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About Our Finalists: Durobuild

Sep 17, 2014

IKYA Homes fill the gap between permanent homes and informal township dwellings

 

Cape Town-based designers roll out a proudly South African housing solution to address one of the country’s most serious social problems.

 

It costs from just R22 500, measures between 27m2 up to 60m2 and takes less than two hours to construct on site. So it’s no surprise that the IKYA Home has the potential to make a massive difference in the drive to provide South Africa’s low-income communities with comfortable, decent and affordable homes.

 

Ikya original

 Image: Perspective View of an IKYA Original 2 Bedroom Unit.

 

Developed by Cape Town-based firm Durobuild, the IKYA Home is the product of four years’ intensive research, design and prototyping. Built specifically to handle South Africa’s tough climatic, geographical and social conditions, these fire-proof homes are built in modular form on metal-frame structures made of South African steel. With comfort and strength in mind, they are insulated by aluminium/plastic bubble sheets between the steel structure and the external cladding. A unique metal profile sheet that has been registered as a unique design with the SA Patent Office gives the homes a very identifiable look. Called the miniRIB profile, this profile has already attracted Interior designers wanting to use it for office partitioning etc as it exhibits an industrial look. The metal sheet has various coated colour finishes (Chromadek), however the Green and Beige are the most popular colours.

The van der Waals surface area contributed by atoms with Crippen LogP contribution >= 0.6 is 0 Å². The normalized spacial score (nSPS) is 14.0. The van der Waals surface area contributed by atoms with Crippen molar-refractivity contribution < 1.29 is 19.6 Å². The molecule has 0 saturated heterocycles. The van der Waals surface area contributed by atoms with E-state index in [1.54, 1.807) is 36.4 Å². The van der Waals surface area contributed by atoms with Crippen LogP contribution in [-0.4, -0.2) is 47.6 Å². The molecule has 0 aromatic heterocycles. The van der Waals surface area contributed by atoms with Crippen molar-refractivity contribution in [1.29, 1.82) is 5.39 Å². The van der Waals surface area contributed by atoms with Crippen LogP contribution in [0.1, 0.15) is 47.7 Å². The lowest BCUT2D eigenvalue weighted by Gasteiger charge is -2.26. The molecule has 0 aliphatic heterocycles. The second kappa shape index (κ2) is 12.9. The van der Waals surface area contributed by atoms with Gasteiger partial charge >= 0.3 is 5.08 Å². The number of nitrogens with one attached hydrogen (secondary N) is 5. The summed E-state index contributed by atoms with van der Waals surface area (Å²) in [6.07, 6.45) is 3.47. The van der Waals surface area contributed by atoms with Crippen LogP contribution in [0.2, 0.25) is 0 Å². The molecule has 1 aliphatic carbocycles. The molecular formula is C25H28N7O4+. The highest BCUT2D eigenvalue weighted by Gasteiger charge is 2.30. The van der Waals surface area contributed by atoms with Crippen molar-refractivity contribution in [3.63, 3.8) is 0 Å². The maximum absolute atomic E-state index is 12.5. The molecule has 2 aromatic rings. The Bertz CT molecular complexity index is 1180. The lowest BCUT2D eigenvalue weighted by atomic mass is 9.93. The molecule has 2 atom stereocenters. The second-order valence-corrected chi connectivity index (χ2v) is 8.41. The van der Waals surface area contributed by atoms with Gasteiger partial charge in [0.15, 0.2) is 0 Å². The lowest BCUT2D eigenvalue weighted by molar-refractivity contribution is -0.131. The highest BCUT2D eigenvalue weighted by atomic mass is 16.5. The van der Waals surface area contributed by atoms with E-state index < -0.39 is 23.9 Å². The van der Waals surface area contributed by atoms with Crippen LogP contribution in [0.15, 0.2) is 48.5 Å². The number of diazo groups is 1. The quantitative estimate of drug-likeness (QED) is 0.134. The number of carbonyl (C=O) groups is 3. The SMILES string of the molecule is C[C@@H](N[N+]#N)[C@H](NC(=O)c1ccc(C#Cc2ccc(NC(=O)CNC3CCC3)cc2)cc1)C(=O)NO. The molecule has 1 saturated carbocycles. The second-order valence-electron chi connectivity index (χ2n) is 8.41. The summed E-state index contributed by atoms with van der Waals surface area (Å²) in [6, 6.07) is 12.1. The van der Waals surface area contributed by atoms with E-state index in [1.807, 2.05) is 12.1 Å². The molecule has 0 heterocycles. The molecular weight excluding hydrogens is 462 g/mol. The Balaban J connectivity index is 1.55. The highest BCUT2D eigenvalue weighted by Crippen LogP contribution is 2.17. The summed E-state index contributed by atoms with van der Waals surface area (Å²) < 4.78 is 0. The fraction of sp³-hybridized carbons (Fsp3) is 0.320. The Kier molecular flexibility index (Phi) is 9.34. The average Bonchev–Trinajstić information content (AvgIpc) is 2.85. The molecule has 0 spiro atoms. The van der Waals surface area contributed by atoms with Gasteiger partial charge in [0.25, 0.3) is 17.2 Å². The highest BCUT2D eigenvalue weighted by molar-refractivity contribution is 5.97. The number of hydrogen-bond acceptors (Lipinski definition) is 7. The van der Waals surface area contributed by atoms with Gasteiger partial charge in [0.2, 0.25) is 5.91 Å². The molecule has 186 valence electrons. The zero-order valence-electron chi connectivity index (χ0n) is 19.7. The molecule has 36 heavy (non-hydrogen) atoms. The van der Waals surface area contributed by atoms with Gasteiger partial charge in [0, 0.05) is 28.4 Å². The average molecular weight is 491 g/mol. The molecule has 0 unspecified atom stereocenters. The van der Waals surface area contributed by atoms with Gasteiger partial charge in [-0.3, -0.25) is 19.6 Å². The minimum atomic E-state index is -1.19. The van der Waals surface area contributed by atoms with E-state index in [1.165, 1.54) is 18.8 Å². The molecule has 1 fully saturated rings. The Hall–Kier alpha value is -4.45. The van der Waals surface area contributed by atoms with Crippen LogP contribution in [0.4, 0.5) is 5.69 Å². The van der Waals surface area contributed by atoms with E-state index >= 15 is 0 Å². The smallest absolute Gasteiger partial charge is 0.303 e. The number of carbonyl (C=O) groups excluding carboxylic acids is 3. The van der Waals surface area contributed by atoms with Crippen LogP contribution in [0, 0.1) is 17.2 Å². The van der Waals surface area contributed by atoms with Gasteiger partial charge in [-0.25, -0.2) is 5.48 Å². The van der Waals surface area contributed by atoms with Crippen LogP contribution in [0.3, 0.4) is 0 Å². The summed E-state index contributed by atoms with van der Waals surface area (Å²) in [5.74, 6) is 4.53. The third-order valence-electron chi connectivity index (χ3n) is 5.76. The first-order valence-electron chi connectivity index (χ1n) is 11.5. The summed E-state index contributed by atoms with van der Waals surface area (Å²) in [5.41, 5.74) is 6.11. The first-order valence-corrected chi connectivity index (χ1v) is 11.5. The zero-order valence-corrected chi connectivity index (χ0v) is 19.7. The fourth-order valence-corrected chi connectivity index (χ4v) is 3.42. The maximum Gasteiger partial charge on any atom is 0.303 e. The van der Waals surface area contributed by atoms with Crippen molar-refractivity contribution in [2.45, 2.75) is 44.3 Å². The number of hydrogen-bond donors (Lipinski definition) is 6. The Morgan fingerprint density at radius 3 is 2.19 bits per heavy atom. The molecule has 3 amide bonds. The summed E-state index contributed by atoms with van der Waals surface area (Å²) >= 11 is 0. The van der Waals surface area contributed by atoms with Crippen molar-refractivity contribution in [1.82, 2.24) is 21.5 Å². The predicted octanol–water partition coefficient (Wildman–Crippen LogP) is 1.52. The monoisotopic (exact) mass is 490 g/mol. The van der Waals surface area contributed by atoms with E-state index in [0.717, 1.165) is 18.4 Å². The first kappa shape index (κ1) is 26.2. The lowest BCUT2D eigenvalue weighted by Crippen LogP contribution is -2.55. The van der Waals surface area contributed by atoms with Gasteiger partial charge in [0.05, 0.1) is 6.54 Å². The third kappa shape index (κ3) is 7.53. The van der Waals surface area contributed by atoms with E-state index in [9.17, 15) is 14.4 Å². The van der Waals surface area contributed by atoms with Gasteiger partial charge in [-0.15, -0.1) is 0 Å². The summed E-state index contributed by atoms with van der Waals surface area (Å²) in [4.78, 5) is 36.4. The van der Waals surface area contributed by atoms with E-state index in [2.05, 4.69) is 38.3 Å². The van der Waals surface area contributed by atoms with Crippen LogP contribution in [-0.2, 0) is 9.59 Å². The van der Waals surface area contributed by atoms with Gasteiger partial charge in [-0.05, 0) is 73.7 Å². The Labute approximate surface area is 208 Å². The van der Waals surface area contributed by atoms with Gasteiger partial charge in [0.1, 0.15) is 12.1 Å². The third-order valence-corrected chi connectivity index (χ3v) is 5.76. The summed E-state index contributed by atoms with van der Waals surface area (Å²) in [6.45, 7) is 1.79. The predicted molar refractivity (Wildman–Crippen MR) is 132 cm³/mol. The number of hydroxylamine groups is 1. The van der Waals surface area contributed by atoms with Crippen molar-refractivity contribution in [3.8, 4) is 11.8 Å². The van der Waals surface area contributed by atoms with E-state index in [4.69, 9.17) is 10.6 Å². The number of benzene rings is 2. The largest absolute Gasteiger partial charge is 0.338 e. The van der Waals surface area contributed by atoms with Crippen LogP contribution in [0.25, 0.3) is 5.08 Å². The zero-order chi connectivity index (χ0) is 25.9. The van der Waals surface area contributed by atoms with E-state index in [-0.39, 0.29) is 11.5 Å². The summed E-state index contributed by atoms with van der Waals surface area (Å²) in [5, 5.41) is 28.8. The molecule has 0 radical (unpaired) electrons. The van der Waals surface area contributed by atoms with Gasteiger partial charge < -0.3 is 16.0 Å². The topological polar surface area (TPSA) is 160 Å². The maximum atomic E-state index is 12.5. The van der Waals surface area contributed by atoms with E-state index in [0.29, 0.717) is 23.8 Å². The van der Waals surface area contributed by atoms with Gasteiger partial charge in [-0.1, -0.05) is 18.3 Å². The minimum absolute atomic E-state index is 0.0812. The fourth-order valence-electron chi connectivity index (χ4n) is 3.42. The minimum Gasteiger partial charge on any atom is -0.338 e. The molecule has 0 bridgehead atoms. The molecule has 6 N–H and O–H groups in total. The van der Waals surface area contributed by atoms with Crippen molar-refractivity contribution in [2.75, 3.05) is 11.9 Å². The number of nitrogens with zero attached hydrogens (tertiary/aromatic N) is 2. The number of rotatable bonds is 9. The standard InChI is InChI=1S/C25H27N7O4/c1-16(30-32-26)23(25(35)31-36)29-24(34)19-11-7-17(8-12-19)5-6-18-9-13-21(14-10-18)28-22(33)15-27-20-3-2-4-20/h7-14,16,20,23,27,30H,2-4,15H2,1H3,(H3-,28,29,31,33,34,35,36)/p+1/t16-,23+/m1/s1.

ikya_collection

 Image: The Green and Beige IKYA Home units have proved to be the most popular colours.

 

Using recycled materials wherever possible, IKYA Homes also feature solid front doors, small windowsills and – crucially – a functional toilet area with washbasin, toilet and shower.

 

ikya_window

 Image: Sir Lowry’s Pass Village project – exterior view of an IKYA Home.

 

Commenting on the inspiration behind this breakthrough solution, Durobuild’s Clinton Johns says: “We wanted to create affordable, aesthetically pleasing and comfortable homes for communities who are struggling against poverty and destructive hazards such as shack fires. The solution we have developed and refined takes every step of the production process into account − from the computer-optimised steel frame structure and factory jigs right down to the fit of the aluminium windows. No other product of its type on the market pays such close attention to such small details. The result is a solution made entirely in modular form that can be shipped anywhere in the country and assembled in a few hours using local labour.”

 

The IKYA Home has already passed the trial stage with impressive results. At Sir Lowry’s Pass outside Cape Town, 51 of the units were assembled and are successfully handling the area’s notoriously windy weather patterns. Recently over 20 emergency shelters where put up in Hout Bay and Delft areas. Another 500 units are set to go up Busasa (close to Khyalitsha) before the end of the year.

 

Says Clinton: “The market response has been incredible and the Sir Lowry’s Pass project has attracted considerable attention from numerous ward councillors and local housing authorities.”

 

ikya_collection2

 Image: Sir Lowry’s Pass Village project – IKYA Green unit.

 

Looking ahead, Clinton hopes to roll-out the IKYA Home to communities across the country while continuing to refine the concept. “There is still room for improvement,” he concludes. “The LUXkya Home, is basically taking the standard IKYA and upgrading it to incorporate electrical fittings and interior cladding made from fibre-cement and gypsum (with this upgrade it would then have the same feel as a normal home, except would be warmer in the winter, no mildew/mould growth associated with existing low cost homes made of block bricks).

Right now, a fully built IKYA Home cast on a concrete base with two doors and windows will cost around R22 500 and last 25 years. That is a very reasonable price for a product that allows people to live in comfort, safety and dignity.”